Specifically, the couple highlighted access to immunizations and empowering women to take control of their sexuality via contraceptivesand support groups as the keys to improving our world. “Limiting women’s power keeps everyone poor,” Melinda says.
Bill and his wife also have a keen interest in keeping child mortality rates on their downward trend. Melinda writes that it’s the bedrock of the Foundation and that “virtually all” of society’s advances (including economic growth, gender equity and access to contraceptives) are reflected in child mortality rate.
“If parents believe that their children will survive — and if they have the power to time and space their pregnancies — they choose to have fewer children,” Melinda writes. Some 300 million women in developing countries use “modern contraceptives,” a benchmark that Melinda says took 13 years to reach compared to a previous figure of 200 million, a number she says took decades to hit.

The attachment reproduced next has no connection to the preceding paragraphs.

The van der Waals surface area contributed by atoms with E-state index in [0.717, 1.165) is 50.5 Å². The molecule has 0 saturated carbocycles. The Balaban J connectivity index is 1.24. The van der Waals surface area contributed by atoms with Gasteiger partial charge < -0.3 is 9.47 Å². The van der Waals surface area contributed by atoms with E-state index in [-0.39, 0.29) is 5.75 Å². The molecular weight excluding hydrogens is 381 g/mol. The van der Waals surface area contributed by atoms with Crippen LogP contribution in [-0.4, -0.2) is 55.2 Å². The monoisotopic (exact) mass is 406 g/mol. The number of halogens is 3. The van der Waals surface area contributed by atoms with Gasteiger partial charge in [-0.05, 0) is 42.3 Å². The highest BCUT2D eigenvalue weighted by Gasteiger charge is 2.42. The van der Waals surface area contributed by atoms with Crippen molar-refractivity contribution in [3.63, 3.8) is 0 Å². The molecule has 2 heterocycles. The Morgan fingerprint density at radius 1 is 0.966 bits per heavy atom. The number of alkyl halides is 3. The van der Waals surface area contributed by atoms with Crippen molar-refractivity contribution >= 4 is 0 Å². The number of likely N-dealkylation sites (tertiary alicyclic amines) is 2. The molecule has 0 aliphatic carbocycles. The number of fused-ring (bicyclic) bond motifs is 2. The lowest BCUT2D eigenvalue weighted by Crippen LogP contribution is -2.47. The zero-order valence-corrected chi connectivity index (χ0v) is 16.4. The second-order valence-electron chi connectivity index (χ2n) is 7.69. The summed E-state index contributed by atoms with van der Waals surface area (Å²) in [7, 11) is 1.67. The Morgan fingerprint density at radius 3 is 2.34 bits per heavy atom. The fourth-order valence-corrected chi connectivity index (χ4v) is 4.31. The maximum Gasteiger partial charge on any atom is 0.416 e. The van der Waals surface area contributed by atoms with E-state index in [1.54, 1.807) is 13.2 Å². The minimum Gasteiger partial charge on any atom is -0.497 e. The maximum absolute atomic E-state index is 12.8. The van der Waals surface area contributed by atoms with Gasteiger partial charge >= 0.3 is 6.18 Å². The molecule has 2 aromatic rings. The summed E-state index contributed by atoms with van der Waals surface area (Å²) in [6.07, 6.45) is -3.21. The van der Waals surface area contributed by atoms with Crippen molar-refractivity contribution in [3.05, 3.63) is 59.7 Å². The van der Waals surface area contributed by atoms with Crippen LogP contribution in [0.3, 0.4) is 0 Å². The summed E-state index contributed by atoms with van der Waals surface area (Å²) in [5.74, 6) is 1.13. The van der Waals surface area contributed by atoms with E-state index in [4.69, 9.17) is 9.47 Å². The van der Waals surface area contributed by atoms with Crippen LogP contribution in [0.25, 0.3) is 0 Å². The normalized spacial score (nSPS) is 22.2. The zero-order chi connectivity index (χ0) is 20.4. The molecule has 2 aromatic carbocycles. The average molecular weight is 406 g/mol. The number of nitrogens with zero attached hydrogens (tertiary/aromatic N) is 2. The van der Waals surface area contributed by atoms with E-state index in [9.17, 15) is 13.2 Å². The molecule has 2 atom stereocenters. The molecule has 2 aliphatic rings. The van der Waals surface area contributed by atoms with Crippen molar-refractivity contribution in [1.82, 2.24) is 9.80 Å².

Spacing pregnancies also leads to mothers becoming more educated and have healthier kids in general. “Contraceptives are also one of the greatest antipoverty innovations in history,” she says. This cascades into more countries being able to pull themselves out of debt because parents can devote more time and resources to keeping their kids smart and healthy.
Women in developing countries who can space their births by at least three years have babies statistically twice as likely to hit their first birthday, too. Access to contraceptives also has a direct effect on those seeking government assistance as well. When people have fewer kids, there’s less need for financial help to raise them, which in turn decreases things like welfare dependencies.READ MORE